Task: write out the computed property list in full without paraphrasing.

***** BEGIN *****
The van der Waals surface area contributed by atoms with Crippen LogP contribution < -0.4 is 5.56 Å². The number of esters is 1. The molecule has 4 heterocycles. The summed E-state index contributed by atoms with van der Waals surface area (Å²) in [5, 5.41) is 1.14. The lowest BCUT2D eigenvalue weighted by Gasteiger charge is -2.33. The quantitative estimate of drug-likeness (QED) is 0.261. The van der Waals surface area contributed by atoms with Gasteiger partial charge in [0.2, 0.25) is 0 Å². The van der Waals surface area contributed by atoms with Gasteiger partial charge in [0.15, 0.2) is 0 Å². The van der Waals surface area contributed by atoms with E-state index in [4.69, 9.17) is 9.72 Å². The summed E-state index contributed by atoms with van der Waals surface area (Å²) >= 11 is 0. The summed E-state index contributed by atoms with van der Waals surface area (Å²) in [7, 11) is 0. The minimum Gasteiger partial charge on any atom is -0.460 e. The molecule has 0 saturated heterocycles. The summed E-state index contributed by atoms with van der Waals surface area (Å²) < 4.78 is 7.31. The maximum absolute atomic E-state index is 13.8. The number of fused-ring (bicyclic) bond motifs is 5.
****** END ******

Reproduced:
The van der Waals surface area contributed by atoms with Crippen LogP contribution < -0.4 is 5.56 Å². The number of esters is 1. The molecule has 4 heterocycles. The summed E-state index contributed by atoms with van der Waals surface area (Å²) in [5, 5.41) is 1.14. The lowest BCUT2D eigenvalue weighted by Gasteiger charge is -2.33. The quantitative estimate of drug-likeness (QED) is 0.261. The van der Waals surface area contributed by atoms with Gasteiger partial charge in [0.2, 0.25) is 0 Å². The van der Waals surface area contributed by atoms with Gasteiger partial charge in [0.15, 0.2) is 0 Å². The van der Waals surface area contributed by atoms with E-state index in [4.69, 9.17) is 9.72 Å². The summed E-state index contributed by atoms with van der Waals surface area (Å²) >= 11 is 0. The summed E-state index contributed by atoms with van der Waals surface area (Å²) in [7, 11) is 0. The minimum Gasteiger partial charge on any atom is -0.460 e. The molecule has 0 saturated heterocycles. The summed E-state index contributed by atoms with van der Waals surface area (Å²) < 4.78 is 7.31. The maximum absolute atomic E-state index is 13.8. The number of fused-ring (bicyclic) bond motifs is 5.